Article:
Photo : Darren Rickett

Ourimbah Landcare Since the year 2000, these landcarers have been restoring the original forest along a 2-km length of creek. They've turned abandoned farmland into a mosaic of rainforest and wetland, with corridors of vegetation that connect to the forested ranges. Current Reports document progress. 
This site is edited by Brian Patterson

Large tracts of Ourimbah Creek's subtropical rainforest were cleared before 1940, although remnants can be seen on the 1941 air photograph.  In the backswamps of the floodplain, the sclerophyll forest of paperbarks and swamp mahogany also suffered by being drained and grazed by cattle. Clearing slowed during World War II, as farm workers were mobilised. After the war, increasing demand for town water resulted in a weir and pumping station being built in 1977. Also, the value of creek vegetation started to be more appreciated, reflected in our Landcare group being formed in 1998. By 2000, we had found this site that was left over from that acquired for freeway construction. Given a licence to care for it, we expanded from fragments of the original rainforest along the creek and isolated trees along field boundaries. Then we planted pioneer species in the open areas, controlled weeds and protected naturally regenerating seedlings. State and federal grants helped us to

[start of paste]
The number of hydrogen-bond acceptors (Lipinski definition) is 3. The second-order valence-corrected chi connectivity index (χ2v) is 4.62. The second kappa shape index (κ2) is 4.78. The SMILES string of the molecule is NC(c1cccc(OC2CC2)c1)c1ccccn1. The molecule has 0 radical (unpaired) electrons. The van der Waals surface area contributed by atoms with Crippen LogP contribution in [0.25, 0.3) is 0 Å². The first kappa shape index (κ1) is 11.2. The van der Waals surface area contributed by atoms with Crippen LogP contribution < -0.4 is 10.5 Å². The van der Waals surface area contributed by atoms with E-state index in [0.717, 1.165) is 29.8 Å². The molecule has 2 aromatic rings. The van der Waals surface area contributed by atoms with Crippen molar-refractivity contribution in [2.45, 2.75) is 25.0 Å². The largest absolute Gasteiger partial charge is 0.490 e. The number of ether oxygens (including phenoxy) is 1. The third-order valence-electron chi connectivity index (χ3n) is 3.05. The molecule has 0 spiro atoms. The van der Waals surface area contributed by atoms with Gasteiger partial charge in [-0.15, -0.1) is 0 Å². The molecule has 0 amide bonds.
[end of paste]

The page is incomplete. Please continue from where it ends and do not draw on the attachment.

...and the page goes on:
extend the rainforest into the former farmland. By 2018, more than 350 species of native biota were living here, making it a hotspot of local biodiversity.

The Wyong paperbark, Melaleuca biconvexa is a myrtaceous tree of the backswamps, where it often grows with its feet in water. Its characteristic canopy stands out in air photographs. It burns readily and, in the past, fire probably aided its spread by getting rid of rainforest competition. If cut to the ground by fire it sprouts again from suckers that form on the roots.

The magenta lilly pilly, Syzigium paniculatum is another myrtaceous tree with fluffy flowers. It's common along Ourimbah Creek, although rare elsewhere. As one of the least inflammable of trees, it's suitable to plant near your house if you are in a bushfire-prone area. Possums like to sit in its crown to browse on the leaves. This exposes them to being swooped on by powerful owls, so this could be a case where an endangered tree helps to keep an endangered owl well nourished.